|Maisel Synagogue (Maiselova synagoga) is one of the historical monuments that form the
Jewish Museum in Prague.|
The synagogue was built in 1590-92 under a privilege granted by Emperor Rudolf II, and for a century it stood as the largest, most impressive building in the Jewish Ghetto.
Maisel Synagogue was funded by the mayor of the ghetto, Mordechai Maisel, who carried out extensive building and reconstruction works in the area in the late 16th century; a time considered to be a golden era in the history of the Jewish Ghetto.
In 1689, a fire tore through the ghetto and burnt down the Renaissance synagogue. It was subsequently rebuilt, and modified several times, before acquiring its current Neo-Gothic form in 1893-1905.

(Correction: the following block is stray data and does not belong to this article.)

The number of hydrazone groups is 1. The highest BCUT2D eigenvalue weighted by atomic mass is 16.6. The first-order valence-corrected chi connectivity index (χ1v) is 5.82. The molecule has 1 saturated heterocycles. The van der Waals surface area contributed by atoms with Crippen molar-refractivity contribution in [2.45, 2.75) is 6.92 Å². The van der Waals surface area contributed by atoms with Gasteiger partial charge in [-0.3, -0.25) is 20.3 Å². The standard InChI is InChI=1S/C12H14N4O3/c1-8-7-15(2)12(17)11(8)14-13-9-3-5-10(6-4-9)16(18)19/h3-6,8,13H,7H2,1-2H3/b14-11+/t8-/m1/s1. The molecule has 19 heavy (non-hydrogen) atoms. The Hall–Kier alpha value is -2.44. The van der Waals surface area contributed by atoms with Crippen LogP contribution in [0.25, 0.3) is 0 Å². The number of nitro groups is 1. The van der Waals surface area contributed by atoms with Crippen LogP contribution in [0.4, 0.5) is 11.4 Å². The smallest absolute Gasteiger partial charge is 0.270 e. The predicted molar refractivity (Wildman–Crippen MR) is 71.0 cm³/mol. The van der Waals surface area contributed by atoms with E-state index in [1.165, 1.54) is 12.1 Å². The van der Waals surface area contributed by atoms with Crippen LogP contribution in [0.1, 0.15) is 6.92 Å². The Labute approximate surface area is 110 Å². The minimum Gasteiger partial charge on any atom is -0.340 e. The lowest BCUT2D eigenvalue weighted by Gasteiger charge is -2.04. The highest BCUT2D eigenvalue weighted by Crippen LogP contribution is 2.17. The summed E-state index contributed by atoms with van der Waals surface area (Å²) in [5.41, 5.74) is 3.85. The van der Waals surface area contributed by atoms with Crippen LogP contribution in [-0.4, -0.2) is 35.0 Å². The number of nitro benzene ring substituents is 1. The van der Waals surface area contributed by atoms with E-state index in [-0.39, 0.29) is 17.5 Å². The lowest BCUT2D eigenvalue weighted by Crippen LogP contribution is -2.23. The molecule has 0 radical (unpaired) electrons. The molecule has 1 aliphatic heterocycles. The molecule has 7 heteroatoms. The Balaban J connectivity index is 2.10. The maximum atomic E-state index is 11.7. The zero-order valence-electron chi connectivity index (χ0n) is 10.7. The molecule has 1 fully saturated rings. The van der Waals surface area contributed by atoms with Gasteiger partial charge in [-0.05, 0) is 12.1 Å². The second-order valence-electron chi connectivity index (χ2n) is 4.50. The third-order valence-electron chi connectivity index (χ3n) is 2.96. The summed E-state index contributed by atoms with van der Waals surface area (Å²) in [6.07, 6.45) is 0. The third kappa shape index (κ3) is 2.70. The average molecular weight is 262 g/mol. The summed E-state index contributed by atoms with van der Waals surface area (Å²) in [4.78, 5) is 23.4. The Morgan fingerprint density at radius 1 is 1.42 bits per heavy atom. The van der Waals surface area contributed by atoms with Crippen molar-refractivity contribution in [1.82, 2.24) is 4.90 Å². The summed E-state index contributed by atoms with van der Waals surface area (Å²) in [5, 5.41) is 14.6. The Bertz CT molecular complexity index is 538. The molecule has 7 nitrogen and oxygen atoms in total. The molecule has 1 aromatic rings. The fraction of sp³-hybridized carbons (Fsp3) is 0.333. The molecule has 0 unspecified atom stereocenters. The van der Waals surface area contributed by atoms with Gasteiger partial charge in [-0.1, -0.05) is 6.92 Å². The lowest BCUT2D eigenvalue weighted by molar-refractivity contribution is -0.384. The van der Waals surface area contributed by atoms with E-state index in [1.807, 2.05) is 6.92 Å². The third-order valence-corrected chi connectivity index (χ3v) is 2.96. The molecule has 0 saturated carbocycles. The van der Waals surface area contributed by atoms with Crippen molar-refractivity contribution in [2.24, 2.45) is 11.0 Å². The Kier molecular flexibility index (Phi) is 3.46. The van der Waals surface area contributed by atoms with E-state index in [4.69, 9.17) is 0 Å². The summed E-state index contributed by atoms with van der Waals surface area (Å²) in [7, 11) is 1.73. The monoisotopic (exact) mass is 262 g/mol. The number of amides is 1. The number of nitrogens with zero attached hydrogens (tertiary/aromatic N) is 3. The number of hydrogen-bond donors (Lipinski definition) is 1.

Maisel Synagogue suffered neglect in the Nazi and Communist eras, however extensive reconstruction in 2014-2015 restored the building to its early 20th century appearance.
A permanent exhibition at Maisel Synagogue tells the story of 'Jews in the Bohemian Lands, 10th-18th centuries'.
Displays include rare artefacts, while touch screens enable visitors to search old Hebrew manuscripts, find out about prominent Jewish figures, and view historical maps of Jewish settlements in the area.
You can enter Maisel Synagogue by purchasing a ticket for the Jewish Museum, which also includes admission to other historical monuments in the Jewish Quarter.
Alternatively, book the Jewish Quarter Tour, which includes a visit to the synagogue.
To explore the sights in Prague, take a Prague tour.